I talk to a lot of people about backyard aquaponics through my blog Frosty Fish, at workshops and on forums. We are a bunch of characters, let me tell you!
Whether urban, suburban or rural, the creativity and resourcefulness of the aquapons I meet constantly inspires me.
Each of us tells a different story about what piqued our interest in this fun and fascinating hobby, but some common themes run through many of our stories.
Here I share the top 10 reasons I’ve heard, in no particular order.
Healthy, Fresh, Tasty, Organic Greens
When I come home from work, I drop off my bags, pick spinach and five kinds of lettuce, and eat a salad. If you design your system right and manage to avoid insects, you don’t need to wash your greens.
I do this in all four seasons, though winter greens taste the best. If you’ve never tasted a five-minute salad made from five kinds of lettuce, I highly recommend it!
In recent years, folks like Joel Salatin, Michael Pollan and the dirty dozen campaign have expounded on the risks associated with eating pesticides and herbicides every day.
Any poison, including most organic pesticides and herbicides, would kill your fish and wreck your system. Simply put, aquaponics = no poison.
Beyond the health and safety concerns, shipping produce around the world uses epic amounts of non-renewable resources.
For instance, the average store-bought tomato burns about a tablespoon of gasoline on its way to you. Products shipped around the world also require a certain shape, size and texture to pack and ship well. Breeding vegetables for these characteristics sacrifices taste. Anyone who’s ever eaten a farmers’ market tomato can vouch for this.
Healthy, Fresh, Tasty, Organic Fish
Three things improve the taste and texture of fish:
- Two days in clean, cold water
- Four days without feed
- Eating it extremely fresh (within an hour of harvest)
If you’ve ever ice-fished and cooked the fish right on the ice, you know what I mean. It’s a whole different animal. When I make a fish dinner, the fish part of the meal takes 20 minutes, including harvesting. Time waiting in line at the grocery store? Zero minutes.
Much of our farmed fish comes from China. Remember that Chinese baby formula scandal? If Chinese companies include toxic chemicals in their baby food, imagine what they put in their fish food. Simply put, be your own fish farmer.
Easy on the Back
Many older people love to garden, but let’s face it, as we grow old, our backs turn to rubble. Gardening is hard on the back. Aquaponic systems can be designed to ensure you never have to bend over to plant or harvest.
Lower Cholesterol Levels
You: Doctor, how should I eat to lower my risk of heart disease?
Doctor: Stay away from saturated fat, processed sugars, high-glucose wheat and chemicals.
You: But then what can I eat?
Doctor: Lots of greens and fish.
You: So you’re saying I should do aquaponics?
If the acronym SHTF means anything to you, I don’t need to say anything more. For the rest of us, let me just say that we live in a volatile world.
Stuff can go wrong, sometimes really wrong. Local grocery stores contain enough food to feed your community for three days. Beyond that, you’re on your own. You don’t need to be a prepper to take reasonable precautions against disasters, whether natural or man-made.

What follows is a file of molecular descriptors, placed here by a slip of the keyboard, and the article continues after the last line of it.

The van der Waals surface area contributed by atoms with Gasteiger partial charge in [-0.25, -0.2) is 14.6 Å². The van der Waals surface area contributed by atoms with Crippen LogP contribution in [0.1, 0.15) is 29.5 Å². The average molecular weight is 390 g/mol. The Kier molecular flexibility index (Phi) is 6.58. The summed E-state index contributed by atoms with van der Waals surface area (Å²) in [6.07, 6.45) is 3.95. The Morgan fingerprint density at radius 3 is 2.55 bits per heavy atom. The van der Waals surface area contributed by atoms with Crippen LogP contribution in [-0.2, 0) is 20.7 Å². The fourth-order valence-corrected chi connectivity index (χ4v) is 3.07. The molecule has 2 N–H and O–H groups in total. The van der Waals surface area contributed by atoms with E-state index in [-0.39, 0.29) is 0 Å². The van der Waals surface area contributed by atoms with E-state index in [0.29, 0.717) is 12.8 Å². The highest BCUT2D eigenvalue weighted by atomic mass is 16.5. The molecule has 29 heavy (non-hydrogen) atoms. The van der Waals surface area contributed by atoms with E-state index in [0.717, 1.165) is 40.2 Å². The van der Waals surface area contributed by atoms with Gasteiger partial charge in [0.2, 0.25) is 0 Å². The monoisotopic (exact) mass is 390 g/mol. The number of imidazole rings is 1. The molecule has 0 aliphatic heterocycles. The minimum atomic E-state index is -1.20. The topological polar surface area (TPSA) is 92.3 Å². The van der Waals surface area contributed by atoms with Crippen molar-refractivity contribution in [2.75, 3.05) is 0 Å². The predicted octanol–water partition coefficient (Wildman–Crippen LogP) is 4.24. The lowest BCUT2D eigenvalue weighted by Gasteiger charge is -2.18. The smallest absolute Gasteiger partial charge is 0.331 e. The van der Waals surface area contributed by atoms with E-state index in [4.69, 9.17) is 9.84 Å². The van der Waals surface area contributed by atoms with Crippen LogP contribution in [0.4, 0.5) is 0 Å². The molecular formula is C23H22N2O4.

Cost-effective Food Production
I’ve done the math. A home-built, backyard-scale, cold-weather aquaponic system costs about $800. Expenses (electricity, fish and feed) add up to about $400/year.
Each year, an aquaponic system grows food that, when sold at a farmers’ market, would bring in about $1,300. That’s $900 in net savings per year. That’s a darn good investment.
A Chance to Tinker
This is optional. A professionally built system with a controller and a maintenance contract run according to the advice of an experienced aquapon requires zero tinkering. It just works.
But many of us like to make improvements and try new things. We try new plants, new fish, new control strategies, new gadgets. For us, it’s fun! If you like to tinker, aquaponics is heaven.
A Sense of Community
A few times a week, I come home to a half-dozen neighborhood kids asking to feed my fish and do the water-testing experiments. Other days, adult neighbors stop by for lettuce and leave money in the can.
Once I set up an aquaponic system, my little homestead became a hub of neighborhood activity, and I love it! Now my neighbors all know me. Even better, they know each other. The kids all love my greens and are learning how to raise their own healthy food.
Here in Wisconsin, psychologists call February “cabin fever month.” People go a little nuts after four months of winter.
But when you walk into a warm, sunny, lush greenhouse filled with growing plants and excited fish, it lifts your spirits out of the dark and reminds you that something beautiful and living still thrives.
Social science tells us that in the face of seemingly insurmountable social and environmental problems, doing something meaningful takes us from a place of fear to a place of hope. Feeling overwhelmed by all that seems wrong in the world? Do something. Do aquaponics!
Warm, Inviting Spaces
Many aquaponic greenhouses are Spartan affairs with little space for leisure or enjoyment. Mine is.
But many folks with more foresight than me designed theirs for pleasure and aesthetic beauty, in addition to production.
My next greenhouse will include a Zen garden, wood stove, comfortable table and chairs, and a hot tub, which drains into the aquaponic system when we’re done.
Where better to spend a Friday night than relaxing with your friends and your fish?